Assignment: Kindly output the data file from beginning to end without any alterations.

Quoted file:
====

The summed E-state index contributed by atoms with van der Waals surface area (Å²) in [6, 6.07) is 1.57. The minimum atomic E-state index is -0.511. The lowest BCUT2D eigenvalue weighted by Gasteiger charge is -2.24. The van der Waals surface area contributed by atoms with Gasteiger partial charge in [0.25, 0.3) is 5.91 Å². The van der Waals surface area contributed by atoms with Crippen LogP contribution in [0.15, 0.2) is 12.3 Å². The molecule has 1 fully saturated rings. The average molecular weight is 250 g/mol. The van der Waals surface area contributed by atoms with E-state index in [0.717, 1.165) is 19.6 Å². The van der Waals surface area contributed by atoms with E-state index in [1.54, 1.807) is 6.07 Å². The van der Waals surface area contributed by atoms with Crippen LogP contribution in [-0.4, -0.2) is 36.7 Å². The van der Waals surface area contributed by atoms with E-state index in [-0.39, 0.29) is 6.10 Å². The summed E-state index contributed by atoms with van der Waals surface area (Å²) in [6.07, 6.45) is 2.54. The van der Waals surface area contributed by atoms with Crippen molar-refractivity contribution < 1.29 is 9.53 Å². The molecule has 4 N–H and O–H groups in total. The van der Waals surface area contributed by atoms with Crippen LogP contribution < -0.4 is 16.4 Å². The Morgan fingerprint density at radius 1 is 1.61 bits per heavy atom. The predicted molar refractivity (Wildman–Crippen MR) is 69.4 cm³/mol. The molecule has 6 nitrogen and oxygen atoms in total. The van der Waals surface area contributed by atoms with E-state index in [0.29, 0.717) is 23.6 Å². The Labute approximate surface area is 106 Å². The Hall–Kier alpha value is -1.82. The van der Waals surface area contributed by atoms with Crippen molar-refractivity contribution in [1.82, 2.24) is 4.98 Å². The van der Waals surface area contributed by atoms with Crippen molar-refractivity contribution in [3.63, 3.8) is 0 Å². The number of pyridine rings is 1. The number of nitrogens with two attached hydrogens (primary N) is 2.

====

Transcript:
The summed E-state index contributed by atoms with van der Waals surface area (Å²) in [6, 6.07) is 1.57. The minimum atomic E-state index is -0.511. The lowest BCUT2D eigenvalue weighted by Gasteiger charge is -2.24. The van der Waals surface area contributed by atoms with Gasteiger partial charge in [0.25, 0.3) is 5.91 Å². The van der Waals surface area contributed by atoms with Crippen LogP contribution in [0.15, 0.2) is 12.3 Å². The molecule has 1 fully saturated rings. The average molecular weight is 250 g/mol. The van der Waals surface area contributed by atoms with E-state index in [0.717, 1.165) is 19.6 Å². The van der Waals surface area contributed by atoms with E-state index in [1.54, 1.807) is 6.07 Å². The van der Waals surface area contributed by atoms with Crippen LogP contribution in [-0.4, -0.2) is 36.7 Å². The van der Waals surface area contributed by atoms with E-state index in [-0.39, 0.29) is 6.10 Å². The summed E-state index contributed by atoms with van der Waals surface area (Å²) in [6.07, 6.45) is 2.54. The van der Waals surface area contributed by atoms with Crippen molar-refractivity contribution < 1.29 is 9.53 Å². The molecule has 4 N–H and O–H groups in total. The van der Waals surface area contributed by atoms with Crippen LogP contribution < -0.4 is 16.4 Å². The Morgan fingerprint density at radius 1 is 1.61 bits per heavy atom. The predicted molar refractivity (Wildman–Crippen MR) is 69.4 cm³/mol. The molecule has 6 nitrogen and oxygen atoms in total. The van der Waals surface area contributed by atoms with E-state index in [0.29, 0.717) is 23.6 Å². The Labute approximate surface area is 106 Å². The Hall–Kier alpha value is -1.82. The van der Waals surface area contributed by atoms with Crippen molar-refractivity contribution in [1.82, 2.24) is 4.98 Å². The van der Waals surface area contributed by atoms with Crippen molar-refractivity contribution in [3.63, 3.8) is 0 Å². The number of pyridine rings is 1. The number of nitrogens with two attached hydrogens (primary N) is 2.